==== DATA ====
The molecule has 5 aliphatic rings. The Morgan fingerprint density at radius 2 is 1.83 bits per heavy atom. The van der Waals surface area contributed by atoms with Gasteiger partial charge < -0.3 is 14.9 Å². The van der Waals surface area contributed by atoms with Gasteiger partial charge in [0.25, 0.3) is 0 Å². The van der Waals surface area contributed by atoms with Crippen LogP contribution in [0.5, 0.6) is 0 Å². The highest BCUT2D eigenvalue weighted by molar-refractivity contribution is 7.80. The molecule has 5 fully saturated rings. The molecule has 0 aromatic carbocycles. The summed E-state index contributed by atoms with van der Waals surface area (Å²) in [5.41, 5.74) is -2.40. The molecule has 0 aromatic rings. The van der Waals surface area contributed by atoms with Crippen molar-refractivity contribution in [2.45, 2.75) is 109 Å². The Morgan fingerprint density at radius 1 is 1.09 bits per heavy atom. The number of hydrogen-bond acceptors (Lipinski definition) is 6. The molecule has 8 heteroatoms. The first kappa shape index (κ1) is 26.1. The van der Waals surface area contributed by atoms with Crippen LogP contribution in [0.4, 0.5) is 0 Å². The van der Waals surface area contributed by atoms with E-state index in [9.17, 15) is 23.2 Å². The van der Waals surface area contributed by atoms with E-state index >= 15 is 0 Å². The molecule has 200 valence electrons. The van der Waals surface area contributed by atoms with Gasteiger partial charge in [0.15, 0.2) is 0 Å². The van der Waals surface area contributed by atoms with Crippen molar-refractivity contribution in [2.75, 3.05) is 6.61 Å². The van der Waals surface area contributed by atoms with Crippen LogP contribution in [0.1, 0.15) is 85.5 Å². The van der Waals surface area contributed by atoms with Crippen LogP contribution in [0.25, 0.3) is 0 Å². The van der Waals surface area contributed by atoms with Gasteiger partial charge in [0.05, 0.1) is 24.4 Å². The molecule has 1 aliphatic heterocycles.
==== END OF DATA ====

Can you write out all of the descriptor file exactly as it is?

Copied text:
The molecule has 5 aliphatic rings. The Morgan fingerprint density at radius 2 is 1.83 bits per heavy atom. The van der Waals surface area contributed by atoms with Gasteiger partial charge < -0.3 is 14.9 Å². The van der Waals surface area contributed by atoms with Gasteiger partial charge in [0.25, 0.3) is 0 Å². The van der Waals surface area contributed by atoms with Crippen LogP contribution in [0.5, 0.6) is 0 Å². The highest BCUT2D eigenvalue weighted by molar-refractivity contribution is 7.80. The molecule has 5 fully saturated rings. The molecule has 0 aromatic carbocycles. The summed E-state index contributed by atoms with van der Waals surface area (Å²) in [5.41, 5.74) is -2.40. The molecule has 0 aromatic rings. The van der Waals surface area contributed by atoms with Crippen molar-refractivity contribution in [2.45, 2.75) is 109 Å². The Morgan fingerprint density at radius 1 is 1.09 bits per heavy atom. The number of hydrogen-bond acceptors (Lipinski definition) is 6. The molecule has 8 heteroatoms. The first kappa shape index (κ1) is 26.1. The van der Waals surface area contributed by atoms with Crippen LogP contribution in [0.4, 0.5) is 0 Å². The van der Waals surface area contributed by atoms with E-state index in [9.17, 15) is 23.2 Å². The van der Waals surface area contributed by atoms with E-state index >= 15 is 0 Å². The molecule has 200 valence electrons. The van der Waals surface area contributed by atoms with Gasteiger partial charge in [0.15, 0.2) is 0 Å². The van der Waals surface area contributed by atoms with Crippen molar-refractivity contribution in [2.75, 3.05) is 6.61 Å². The van der Waals surface area contributed by atoms with Crippen LogP contribution in [0.1, 0.15) is 85.5 Å². The van der Waals surface area contributed by atoms with Crippen LogP contribution in [0.25, 0.3) is 0 Å². The van der Waals surface area contributed by atoms with Gasteiger partial charge in [0.05, 0.1) is 24.4 Å². The molecule has 1 aliphatic heterocycles.